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The Recovery Process of Adolescent Drug Abusers:
How Change Started and Persisted?
adolescent,drug abuse,recovery,recovery process,
|Publication Year :||2019|
In the past few years, the number of adolescent drug abusers has increased sharply and became a serious problem in our society. Although there are many researches and exploration, most of them focus on drug use and prevention rather than recovery. To better understand the process of recovery, this study examined the experience of using drug, the motivation of behavior change and the facilitators and barriers to drug abstinence from the perspective of former adolescent drug abusers.
The study employed qualitative research design and conducted in-depth interview with 5 individuals who has a history of drugs use during adolescence and has recovered with a new lifestyle for 6 or more months. According to participants, the motivation of change were crucial events, such as prison and traffic accident, which defined as turning point in the study. There are 5 stages in recovery process: turning point, abstinence of physical addition (the transitional period), determination, psychological and social recovery, and maintained sustained abstinence. The study also examined the facilitators and barriers during the recovery process. Besides self-efforts, the facilitators during recovery process are religion, family and friends, school attendance or employment. While participants might encounter different barriers during their process of recovery. In the early stage of recovery, the barriers were the negative feelings and emotions, such as loneliness and isolation, which arisen by severing all ties with drug-using friends and environment. After adapting to the new live and environment, barriers became the frustrations or pressures in daily life. To sum up, findings show the following characteristics of recovery: a) The motivation to change might not coming with turning point, instead it appears in the early stage of drug-using process; b) Environment plays an important part in adolescent drug abuse; c) The relatively young age and the experience of recovery are the advantages to sustained abstinence.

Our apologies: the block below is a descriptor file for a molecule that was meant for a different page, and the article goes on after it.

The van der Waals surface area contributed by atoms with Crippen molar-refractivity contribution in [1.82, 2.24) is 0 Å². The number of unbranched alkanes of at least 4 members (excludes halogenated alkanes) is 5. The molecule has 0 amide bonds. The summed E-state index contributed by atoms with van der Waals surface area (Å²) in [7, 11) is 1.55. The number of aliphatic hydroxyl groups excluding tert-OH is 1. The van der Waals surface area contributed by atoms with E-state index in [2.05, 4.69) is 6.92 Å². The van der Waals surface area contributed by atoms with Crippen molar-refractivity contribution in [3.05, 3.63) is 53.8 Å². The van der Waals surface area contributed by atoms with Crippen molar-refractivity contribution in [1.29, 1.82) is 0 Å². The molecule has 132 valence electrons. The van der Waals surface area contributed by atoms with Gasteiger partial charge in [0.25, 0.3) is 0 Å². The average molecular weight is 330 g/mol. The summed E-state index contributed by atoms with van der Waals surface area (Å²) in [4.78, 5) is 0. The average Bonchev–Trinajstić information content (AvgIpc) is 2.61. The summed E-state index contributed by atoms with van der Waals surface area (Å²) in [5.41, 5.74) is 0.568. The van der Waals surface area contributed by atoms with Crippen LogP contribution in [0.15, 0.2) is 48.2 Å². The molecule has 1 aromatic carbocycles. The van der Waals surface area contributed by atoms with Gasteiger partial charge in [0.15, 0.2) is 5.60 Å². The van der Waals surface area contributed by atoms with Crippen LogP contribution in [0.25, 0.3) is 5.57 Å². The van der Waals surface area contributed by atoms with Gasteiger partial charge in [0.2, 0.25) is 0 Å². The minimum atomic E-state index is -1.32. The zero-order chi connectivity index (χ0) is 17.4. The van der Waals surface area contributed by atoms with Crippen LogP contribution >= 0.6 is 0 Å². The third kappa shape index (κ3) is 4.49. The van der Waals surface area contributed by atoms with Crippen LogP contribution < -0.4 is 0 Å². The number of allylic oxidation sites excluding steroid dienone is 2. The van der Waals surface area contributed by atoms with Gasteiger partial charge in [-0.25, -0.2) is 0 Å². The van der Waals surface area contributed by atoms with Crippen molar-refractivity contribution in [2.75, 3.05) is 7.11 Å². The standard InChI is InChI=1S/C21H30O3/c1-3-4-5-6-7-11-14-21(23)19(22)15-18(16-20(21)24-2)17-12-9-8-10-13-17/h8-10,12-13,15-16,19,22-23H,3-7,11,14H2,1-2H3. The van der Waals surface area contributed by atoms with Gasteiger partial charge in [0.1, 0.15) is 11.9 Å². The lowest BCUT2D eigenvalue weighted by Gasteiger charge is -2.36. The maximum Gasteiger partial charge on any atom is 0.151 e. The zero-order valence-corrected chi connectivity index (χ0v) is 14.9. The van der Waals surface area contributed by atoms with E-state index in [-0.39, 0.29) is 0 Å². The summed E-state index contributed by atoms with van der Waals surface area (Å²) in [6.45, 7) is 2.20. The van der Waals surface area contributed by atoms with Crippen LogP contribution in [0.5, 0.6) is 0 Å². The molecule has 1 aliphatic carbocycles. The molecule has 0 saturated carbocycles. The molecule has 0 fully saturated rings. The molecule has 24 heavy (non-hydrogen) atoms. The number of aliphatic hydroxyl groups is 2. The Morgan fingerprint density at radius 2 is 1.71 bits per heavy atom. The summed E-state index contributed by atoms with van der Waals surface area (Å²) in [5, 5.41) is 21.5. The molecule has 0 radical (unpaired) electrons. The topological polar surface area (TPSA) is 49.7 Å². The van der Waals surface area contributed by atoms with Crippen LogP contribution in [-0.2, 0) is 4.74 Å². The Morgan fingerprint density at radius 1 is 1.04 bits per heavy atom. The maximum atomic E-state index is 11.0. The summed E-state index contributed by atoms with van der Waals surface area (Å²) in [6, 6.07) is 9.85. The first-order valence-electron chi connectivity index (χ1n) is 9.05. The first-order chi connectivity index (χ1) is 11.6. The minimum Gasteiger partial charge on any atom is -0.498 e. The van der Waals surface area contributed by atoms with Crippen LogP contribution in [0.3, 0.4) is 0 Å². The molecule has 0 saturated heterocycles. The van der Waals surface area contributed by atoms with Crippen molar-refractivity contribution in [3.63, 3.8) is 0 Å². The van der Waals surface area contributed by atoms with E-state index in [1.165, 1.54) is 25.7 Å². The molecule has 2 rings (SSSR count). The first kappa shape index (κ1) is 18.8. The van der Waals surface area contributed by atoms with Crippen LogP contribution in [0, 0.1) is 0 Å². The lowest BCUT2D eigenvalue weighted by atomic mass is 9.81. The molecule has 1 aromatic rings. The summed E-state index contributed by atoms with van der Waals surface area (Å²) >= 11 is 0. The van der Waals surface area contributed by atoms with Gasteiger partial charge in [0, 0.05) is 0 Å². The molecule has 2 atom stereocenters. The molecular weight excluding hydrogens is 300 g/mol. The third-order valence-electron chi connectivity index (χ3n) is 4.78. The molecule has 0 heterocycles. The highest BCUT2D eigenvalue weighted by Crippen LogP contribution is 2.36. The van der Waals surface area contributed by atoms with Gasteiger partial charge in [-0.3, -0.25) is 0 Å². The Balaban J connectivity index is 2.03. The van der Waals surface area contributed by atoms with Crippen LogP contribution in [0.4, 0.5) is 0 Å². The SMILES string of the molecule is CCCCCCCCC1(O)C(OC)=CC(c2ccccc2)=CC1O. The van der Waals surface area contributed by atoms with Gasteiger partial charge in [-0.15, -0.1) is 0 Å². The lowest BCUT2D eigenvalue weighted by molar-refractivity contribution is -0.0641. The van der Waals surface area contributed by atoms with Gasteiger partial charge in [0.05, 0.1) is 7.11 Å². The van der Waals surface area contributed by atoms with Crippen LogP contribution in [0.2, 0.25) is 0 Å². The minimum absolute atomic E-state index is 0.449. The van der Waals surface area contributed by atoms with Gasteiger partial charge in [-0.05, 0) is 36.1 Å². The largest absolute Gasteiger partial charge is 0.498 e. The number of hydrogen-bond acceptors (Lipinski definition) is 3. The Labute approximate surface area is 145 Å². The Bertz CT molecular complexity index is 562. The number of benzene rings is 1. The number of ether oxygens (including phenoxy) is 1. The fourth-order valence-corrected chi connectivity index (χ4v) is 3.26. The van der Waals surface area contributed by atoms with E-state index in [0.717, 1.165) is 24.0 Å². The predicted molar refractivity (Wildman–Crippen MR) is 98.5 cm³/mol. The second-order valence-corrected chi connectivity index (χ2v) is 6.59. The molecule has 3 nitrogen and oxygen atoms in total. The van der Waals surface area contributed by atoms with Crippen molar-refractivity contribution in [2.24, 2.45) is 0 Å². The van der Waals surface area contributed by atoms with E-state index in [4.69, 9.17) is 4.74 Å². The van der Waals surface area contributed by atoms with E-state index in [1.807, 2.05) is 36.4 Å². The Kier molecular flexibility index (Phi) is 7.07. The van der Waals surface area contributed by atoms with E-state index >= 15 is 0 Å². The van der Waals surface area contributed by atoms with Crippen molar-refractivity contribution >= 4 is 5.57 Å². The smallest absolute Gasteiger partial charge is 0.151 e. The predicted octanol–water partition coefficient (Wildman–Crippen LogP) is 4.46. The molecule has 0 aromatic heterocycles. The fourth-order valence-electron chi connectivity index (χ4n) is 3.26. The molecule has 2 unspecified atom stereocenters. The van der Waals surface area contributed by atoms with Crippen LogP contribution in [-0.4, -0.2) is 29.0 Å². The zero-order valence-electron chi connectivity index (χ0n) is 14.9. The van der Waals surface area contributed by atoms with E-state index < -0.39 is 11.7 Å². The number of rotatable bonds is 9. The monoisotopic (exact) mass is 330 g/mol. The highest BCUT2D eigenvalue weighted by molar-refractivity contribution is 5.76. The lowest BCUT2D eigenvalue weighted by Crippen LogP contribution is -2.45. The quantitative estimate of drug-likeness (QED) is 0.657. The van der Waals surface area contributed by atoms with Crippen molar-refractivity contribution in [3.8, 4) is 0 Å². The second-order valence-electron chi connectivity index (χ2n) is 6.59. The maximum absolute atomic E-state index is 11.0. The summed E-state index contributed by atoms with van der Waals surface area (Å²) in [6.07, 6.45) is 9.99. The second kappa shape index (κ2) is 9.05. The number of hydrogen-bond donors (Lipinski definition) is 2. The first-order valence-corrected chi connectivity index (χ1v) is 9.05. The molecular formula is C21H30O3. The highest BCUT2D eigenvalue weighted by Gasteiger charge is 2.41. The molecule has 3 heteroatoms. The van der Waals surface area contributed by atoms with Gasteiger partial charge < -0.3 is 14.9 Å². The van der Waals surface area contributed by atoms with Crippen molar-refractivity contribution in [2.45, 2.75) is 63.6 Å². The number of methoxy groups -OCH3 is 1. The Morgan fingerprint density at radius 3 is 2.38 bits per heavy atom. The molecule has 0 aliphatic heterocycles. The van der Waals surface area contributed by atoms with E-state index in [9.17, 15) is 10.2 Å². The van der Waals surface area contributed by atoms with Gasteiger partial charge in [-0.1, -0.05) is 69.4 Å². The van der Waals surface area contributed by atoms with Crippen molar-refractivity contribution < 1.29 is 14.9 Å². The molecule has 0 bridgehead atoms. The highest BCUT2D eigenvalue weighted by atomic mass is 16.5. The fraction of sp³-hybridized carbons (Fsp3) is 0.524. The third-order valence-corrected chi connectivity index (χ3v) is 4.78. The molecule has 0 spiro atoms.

Based on the results, the study suggests that to work with adolescent drug abusers, social workers should build up a friend-like relationship with them. Moreover, social workers should continue working with other professionals to create a supportive environment for these young drug users. On policy planning, the current study suggests that public service should also focus on helping the informal support of adolescent drug abusers. Furthermore, from school, community to family, a pragmatic and integrated drug abuse service system should be established.
|Appears in Collections:||社會工作學系|
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